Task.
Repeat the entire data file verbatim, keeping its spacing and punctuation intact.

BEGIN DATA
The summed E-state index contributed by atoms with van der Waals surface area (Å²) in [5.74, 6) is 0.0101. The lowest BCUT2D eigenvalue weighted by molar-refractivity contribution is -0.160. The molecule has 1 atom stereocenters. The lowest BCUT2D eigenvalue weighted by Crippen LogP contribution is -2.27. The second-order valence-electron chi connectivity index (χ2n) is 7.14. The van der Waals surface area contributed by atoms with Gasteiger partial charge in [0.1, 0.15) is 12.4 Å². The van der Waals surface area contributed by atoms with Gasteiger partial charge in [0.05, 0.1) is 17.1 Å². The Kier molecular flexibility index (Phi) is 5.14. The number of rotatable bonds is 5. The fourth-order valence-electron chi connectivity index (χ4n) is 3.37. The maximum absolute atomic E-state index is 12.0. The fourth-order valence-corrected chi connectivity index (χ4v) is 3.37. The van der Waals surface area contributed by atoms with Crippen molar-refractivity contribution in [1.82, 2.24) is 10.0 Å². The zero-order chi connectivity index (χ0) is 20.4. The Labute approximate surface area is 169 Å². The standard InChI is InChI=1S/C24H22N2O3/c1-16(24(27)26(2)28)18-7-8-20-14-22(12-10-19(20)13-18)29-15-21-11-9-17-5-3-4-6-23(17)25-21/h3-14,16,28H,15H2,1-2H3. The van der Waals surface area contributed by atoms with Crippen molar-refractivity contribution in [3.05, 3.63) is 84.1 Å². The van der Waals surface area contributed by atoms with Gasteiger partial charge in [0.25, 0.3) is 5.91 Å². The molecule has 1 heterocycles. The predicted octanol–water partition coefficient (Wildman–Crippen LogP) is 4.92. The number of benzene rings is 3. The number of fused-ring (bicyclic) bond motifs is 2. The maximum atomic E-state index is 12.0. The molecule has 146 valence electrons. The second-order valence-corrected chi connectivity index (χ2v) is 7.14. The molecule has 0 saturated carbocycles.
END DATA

The summed E-state index contributed by atoms with van der Waals surface area (Å²) in [5.74, 6) is 0.0101. The lowest BCUT2D eigenvalue weighted by molar-refractivity contribution is -0.160. The molecule has 1 atom stereocenters. The lowest BCUT2D eigenvalue weighted by Crippen LogP contribution is -2.27. The second-order valence-electron chi connectivity index (χ2n) is 7.14. The van der Waals surface area contributed by atoms with Gasteiger partial charge in [0.1, 0.15) is 12.4 Å². The van der Waals surface area contributed by atoms with Gasteiger partial charge in [0.05, 0.1) is 17.1 Å². The Kier molecular flexibility index (Phi) is 5.14. The number of rotatable bonds is 5. The fourth-order valence-electron chi connectivity index (χ4n) is 3.37. The maximum absolute atomic E-state index is 12.0. The fourth-order valence-corrected chi connectivity index (χ4v) is 3.37. The van der Waals surface area contributed by atoms with Crippen molar-refractivity contribution in [1.82, 2.24) is 10.0 Å². The zero-order chi connectivity index (χ0) is 20.4. The Labute approximate surface area is 169 Å². The standard InChI is InChI=1S/C24H22N2O3/c1-16(24(27)26(2)28)18-7-8-20-14-22(12-10-19(20)13-18)29-15-21-11-9-17-5-3-4-6-23(17)25-21/h3-14,16,28H,15H2,1-2H3. The van der Waals surface area contributed by atoms with Crippen molar-refractivity contribution in [3.05, 3.63) is 84.1 Å². The van der Waals surface area contributed by atoms with Gasteiger partial charge in [0.25, 0.3) is 5.91 Å². The molecule has 1 heterocycles. The predicted octanol–water partition coefficient (Wildman–Crippen LogP) is 4.92. The number of benzene rings is 3. The number of fused-ring (bicyclic) bond motifs is 2. The maximum atomic E-state index is 12.0. The molecule has 146 valence electrons. The second-order valence-corrected chi connectivity index (χ2v) is 7.14. The molecule has 0 saturated carbocycles.